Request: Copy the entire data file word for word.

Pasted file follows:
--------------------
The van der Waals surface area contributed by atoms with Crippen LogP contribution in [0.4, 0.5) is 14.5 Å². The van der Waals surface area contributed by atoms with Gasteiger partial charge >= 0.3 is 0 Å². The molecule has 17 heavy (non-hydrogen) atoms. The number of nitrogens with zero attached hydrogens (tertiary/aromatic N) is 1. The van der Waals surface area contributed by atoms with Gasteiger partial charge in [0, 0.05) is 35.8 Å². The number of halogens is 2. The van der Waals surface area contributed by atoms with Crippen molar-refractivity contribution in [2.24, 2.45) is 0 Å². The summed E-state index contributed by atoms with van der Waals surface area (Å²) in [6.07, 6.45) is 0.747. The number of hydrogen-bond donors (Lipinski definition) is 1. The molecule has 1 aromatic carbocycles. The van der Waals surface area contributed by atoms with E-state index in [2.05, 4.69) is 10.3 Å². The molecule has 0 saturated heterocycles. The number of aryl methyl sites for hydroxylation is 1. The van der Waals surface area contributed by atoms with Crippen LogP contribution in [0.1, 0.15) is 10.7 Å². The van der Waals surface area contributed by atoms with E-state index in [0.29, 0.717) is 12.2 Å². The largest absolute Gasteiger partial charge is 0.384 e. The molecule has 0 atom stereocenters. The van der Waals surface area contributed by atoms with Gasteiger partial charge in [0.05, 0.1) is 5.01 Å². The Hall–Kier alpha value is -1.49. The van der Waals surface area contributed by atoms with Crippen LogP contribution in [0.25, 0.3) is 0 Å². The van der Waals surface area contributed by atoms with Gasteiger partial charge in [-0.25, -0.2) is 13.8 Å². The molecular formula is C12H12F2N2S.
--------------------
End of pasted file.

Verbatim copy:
The van der Waals surface area contributed by atoms with Crippen LogP contribution in [0.4, 0.5) is 14.5 Å². The van der Waals surface area contributed by atoms with Gasteiger partial charge >= 0.3 is 0 Å². The molecule has 17 heavy (non-hydrogen) atoms. The number of nitrogens with zero attached hydrogens (tertiary/aromatic N) is 1. The van der Waals surface area contributed by atoms with Gasteiger partial charge in [0, 0.05) is 35.8 Å². The number of halogens is 2. The van der Waals surface area contributed by atoms with Crippen molar-refractivity contribution in [2.24, 2.45) is 0 Å². The summed E-state index contributed by atoms with van der Waals surface area (Å²) in [6.07, 6.45) is 0.747. The number of hydrogen-bond donors (Lipinski definition) is 1. The molecule has 1 aromatic carbocycles. The van der Waals surface area contributed by atoms with E-state index in [2.05, 4.69) is 10.3 Å². The molecule has 0 saturated heterocycles. The number of aryl methyl sites for hydroxylation is 1. The van der Waals surface area contributed by atoms with Crippen LogP contribution in [0.1, 0.15) is 10.7 Å². The van der Waals surface area contributed by atoms with E-state index in [0.29, 0.717) is 12.2 Å². The largest absolute Gasteiger partial charge is 0.384 e. The molecule has 0 atom stereocenters. The van der Waals surface area contributed by atoms with Gasteiger partial charge in [0.05, 0.1) is 5.01 Å². The Hall–Kier alpha value is -1.49. The van der Waals surface area contributed by atoms with Crippen LogP contribution in [0.25, 0.3) is 0 Å². The van der Waals surface area contributed by atoms with Gasteiger partial charge in [-0.25, -0.2) is 13.8 Å². The molecular formula is C12H12F2N2S.